An energy audit is an on-site energy consultation conducted by an appropriately trained expert (auditor).
Since the amendment of the Energy Services Act (EDL-G) inApril 2015, so-called non-SMEs (SMEs: micro, small and medium-sized enterprises) have been required to have their energy consumption examined at regular intervals. In principle, the law applies to all enterprises that are not micro-enterprises or small and medium-sized enterprises as defined in the EU recommendation (SMEs).
The following are deemed non-SMEs:
Legally required examination is usually fulfilled by means of energy audits. Publicly owned municipal enterprises, as well as institutions that operate predominantly as sovereign bodies such as administrations or courts, and companies which have implemented a certified energy management system in accordance with DIN EN ISO 50001 or an environmental management system in the spirit of Regulation (EC) No. 1221/2009 of the European Parliament and of the Council (EMAS) are exempt from this requirement.
An energy audit must be conducted by qualified, accredited energy auditors no later than four years after completion of the initial audit and every four years thereafter. The date of fulfilment of the first energy audit was 5 December 2015.
Energy audits must meet the following requirements:
The German Federal Office for Economic Affairs and Export Control (BAFA), which is responsible for operational implementation of the energy services act, has published a List of energy consultants qualified for conducting audits.
The German federal government has adopted an amendment to the EDL-G (federal act on energy services and other energy efficiency measures), which may be of interest to smaller companies. The amendment is expected to be passed by the Upper House of the German Parliament on 20 September.
All companies with total energy consumption of less than 500,000 kilowatt hours per year for all energy sources are exempt from the energy audit. The decisive factor is total energy consumption during the period of 12 months prior to the calendar year in which the new energy audit would have to take place – in the current case, calendar year 2018. Affected companies must prove to the German Federal Office for Economic Affairs and Export Control that they do not exceed this limit. This exempts roughly 3500 companies and reduces the costs of compliance for the economy as a whole by more than €5 million.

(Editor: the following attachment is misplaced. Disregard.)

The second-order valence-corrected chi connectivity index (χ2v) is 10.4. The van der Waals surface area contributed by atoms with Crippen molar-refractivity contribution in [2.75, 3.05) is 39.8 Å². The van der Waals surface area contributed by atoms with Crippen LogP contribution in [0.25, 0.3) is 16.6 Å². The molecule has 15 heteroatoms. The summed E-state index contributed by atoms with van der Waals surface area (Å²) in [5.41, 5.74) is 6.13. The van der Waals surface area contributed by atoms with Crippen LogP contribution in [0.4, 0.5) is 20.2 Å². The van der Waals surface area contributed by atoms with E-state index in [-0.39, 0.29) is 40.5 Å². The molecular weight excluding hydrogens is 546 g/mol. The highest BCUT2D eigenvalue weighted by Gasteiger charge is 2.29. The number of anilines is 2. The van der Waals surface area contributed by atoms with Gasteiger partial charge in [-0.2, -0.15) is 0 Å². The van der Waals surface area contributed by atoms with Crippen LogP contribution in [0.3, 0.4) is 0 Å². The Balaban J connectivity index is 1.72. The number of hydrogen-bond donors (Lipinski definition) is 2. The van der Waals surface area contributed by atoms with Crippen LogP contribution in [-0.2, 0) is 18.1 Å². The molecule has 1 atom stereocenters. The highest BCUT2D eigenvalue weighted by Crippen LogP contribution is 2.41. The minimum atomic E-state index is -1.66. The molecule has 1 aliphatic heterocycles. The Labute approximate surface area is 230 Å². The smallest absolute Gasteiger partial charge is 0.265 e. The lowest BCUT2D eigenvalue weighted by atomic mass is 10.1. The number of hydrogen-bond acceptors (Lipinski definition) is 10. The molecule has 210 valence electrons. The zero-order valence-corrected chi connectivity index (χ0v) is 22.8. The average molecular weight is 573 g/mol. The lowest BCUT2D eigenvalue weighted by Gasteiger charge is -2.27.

The quality of energy audits must be improved by means of further training for energy auditors at regular intervals. As stipulated by the amended version of the law: “The knowledge required for high-quality energy audits in accordance with DIN 16247-1 must be kept up to date with the current state of the art by means of regular technical training.” However, the draft law includes a three-year transitional period for these training measures.
All affected companies (non-SMEs) must nevertheless submit an electronic energy audit declaration as of immediately – even companies that fall below the de minimis limit, although on a smaller scale.
This mandatory report includes information on the company and the energy auditor, as well as total energy consumption and associated costs broken down by energy source. Further detailed results of the energy audit report must be submitted as well.
Companies that remain below the de minimis limit must on the one hand declare that this is indeed the case and, on the other hand, provide information on total energy consumption as well as costs broken down by energy source.
An extended transitional period is provided for the introductory phase: all companies that conduct their energy audits during the period which begins upon entry into force of the amendment to the law and ends on 31 December 2019 have until 31 March 2020 to submit notification.
All companies are required to conduct an energy audit (exception: de minimis limit or a fully implemented energy management system in accordance with DIN EN ISO 50001). As in the past, if the obligation to conduct an energy audit is ignored, fines of up to €50,000 may be imposed.
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